Larry Page, co-founder and CEO of Google, took the stand again in San Francisco Wednesday in the trial between his company and software giant Oracle, and claimed that Android was not critical to his company.

Larry Page, co-founder and CEO of Google
Larry Page says Android is not critical to Google

This is in strark contrast to previous comments from Page when he has said the Android platform is "on fire." During an earnings call last October, Page said Google was "seeing a huge positive revenue impact from mobile, which has grown 2.5 times in the last 12 months to a run rate of over $2.5 billion."

Page was giving evidence on day three of the trial which is seeking to establish whether Google breached patents and copyrights related to the Java software language when developing its Android operating system. Oracle acquired Java when it purchased Sun Microsystems in 2010.

Page, who gave some evidence on day two of the trial, along with Oracle CEO Larry Ellison, was grilled by Oracle's lawyer David Boies, and eventually admitted that Google never obtained a licence from Sun for Java. Google's lawyer Robert Van Nest admitted in his opening statement on day two that Google did use nine lines of Java code in building Android, but since it was out of a total of around 15 million lines of code, it was inconsequential.

Page added that the company ultimately felt it didn't need the code, because, he said, Google only used elements of the Java programming language that are freely available in the public domain.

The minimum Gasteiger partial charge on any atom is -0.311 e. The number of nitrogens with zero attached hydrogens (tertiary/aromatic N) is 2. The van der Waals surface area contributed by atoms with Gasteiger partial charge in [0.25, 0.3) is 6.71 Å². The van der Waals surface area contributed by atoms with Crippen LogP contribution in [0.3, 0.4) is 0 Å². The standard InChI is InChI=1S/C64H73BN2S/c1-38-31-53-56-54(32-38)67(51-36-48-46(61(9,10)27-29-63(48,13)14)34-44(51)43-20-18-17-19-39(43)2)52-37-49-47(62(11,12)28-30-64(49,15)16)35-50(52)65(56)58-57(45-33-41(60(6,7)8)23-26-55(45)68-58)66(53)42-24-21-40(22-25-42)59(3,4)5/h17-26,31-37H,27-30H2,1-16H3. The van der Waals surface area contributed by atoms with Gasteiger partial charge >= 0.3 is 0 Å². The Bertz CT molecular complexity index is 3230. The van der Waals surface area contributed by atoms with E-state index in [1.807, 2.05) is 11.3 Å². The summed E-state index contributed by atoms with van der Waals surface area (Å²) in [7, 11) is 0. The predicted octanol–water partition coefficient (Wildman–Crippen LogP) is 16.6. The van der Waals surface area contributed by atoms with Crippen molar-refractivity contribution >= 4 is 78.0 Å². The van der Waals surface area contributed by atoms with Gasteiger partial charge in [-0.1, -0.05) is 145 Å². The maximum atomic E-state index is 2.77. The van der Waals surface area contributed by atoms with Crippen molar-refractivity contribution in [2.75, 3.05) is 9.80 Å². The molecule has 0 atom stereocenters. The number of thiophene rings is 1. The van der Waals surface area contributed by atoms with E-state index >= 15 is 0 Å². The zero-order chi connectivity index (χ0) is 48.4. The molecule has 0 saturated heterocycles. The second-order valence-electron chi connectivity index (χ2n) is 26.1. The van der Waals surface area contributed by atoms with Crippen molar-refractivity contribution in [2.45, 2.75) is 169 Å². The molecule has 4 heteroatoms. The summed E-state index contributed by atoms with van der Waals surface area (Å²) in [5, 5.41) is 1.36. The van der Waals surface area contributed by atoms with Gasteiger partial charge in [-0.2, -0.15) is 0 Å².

The CEO was very evasive under cross-examination from Boies. repeating the phrase "I don't recall" on numerous occasions. US District Judge William Alsup had to intervene on a number of occasions to direct Page to answer "Yes", "No" or "I don't know".

Google is basing its defence on its belief that the 37 application programming interfaces (APIs) which Oracle claims were used to develop Android should not come under copyright protection as they are tools used by all software developers.

Boies showed Page emails from Google employees to him, which were initially introduced on day one of the trial, and indicate these employees believed a licence from Sun was necessary to develop Android.

While Page refused to answer Boies questions about these emails directly, under quesitoning from Google's own lawyer Van Nest, Page said the email referred to a broader partnership with Sun involving its proprietary technology, which he said "would have been helpful" but turned out to be unnecessary.

The trial continues.